30 Apr, 14 | by BMJ
Non-communicable diseases (NCDs)—such as diabetes, cardiovascular diseases, cancers, chronic obstructive pulmonary disease, and poor mental health—are major and growing public health threats for all regions of the world—rich and poor, urban and rural. Left unchecked, the impact of these conditions on the health and economies of nations, families, and individuals can become devastating.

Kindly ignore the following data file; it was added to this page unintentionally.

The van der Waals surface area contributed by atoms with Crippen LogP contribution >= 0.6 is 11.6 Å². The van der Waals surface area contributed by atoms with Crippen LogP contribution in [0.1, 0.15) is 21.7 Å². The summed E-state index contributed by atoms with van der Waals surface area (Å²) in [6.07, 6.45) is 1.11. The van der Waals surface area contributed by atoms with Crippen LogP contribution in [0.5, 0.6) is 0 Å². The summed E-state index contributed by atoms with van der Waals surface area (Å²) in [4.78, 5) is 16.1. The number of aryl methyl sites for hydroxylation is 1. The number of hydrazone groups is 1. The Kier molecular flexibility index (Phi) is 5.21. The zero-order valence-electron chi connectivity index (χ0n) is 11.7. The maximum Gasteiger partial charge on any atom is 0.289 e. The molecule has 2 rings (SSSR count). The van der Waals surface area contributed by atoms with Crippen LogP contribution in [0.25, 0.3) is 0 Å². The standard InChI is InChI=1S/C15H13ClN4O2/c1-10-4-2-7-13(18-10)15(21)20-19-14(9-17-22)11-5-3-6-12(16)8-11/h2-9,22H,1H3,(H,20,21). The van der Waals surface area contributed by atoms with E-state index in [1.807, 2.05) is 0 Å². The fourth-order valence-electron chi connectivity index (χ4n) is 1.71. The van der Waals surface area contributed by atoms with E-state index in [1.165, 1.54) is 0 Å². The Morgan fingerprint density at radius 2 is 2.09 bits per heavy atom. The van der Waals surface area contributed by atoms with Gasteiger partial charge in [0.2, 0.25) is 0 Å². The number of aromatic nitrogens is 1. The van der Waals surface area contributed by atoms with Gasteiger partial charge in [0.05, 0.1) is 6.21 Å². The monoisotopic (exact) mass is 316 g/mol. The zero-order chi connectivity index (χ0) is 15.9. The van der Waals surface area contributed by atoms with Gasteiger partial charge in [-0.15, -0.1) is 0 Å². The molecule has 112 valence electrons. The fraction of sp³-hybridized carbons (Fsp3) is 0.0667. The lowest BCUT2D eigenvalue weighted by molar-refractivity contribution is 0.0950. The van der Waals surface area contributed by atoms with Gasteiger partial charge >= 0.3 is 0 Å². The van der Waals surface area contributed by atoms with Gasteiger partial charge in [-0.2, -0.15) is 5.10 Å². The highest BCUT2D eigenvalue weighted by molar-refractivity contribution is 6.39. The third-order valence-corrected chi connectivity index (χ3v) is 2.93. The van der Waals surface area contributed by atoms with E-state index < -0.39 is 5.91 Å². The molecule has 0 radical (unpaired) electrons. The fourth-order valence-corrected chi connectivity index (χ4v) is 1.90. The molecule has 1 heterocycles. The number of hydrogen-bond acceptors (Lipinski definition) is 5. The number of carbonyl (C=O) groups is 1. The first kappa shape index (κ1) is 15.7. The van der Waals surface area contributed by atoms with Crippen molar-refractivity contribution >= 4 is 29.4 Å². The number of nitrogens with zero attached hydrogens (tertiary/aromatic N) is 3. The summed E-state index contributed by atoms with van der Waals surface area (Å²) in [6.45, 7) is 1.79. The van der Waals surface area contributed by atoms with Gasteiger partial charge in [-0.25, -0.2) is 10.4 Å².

Rightly, therefore, the public health advocacy community has raised the alarm of a coming crisis through a large number of publications and high profile meetings, such as the UN high level summit on NCDs in September 2011. In the words of Margaret Chan, director general of the World Health Organization, “We must act now with a sense of urgency.” John Seffrin, chief executive officer of the American Cancer Society, also noted about NCDs: “If we don’t intervene, that [NCDs] will be calamitous. The cumulative economic output loss over the next few years could be as much as $47 trillion.”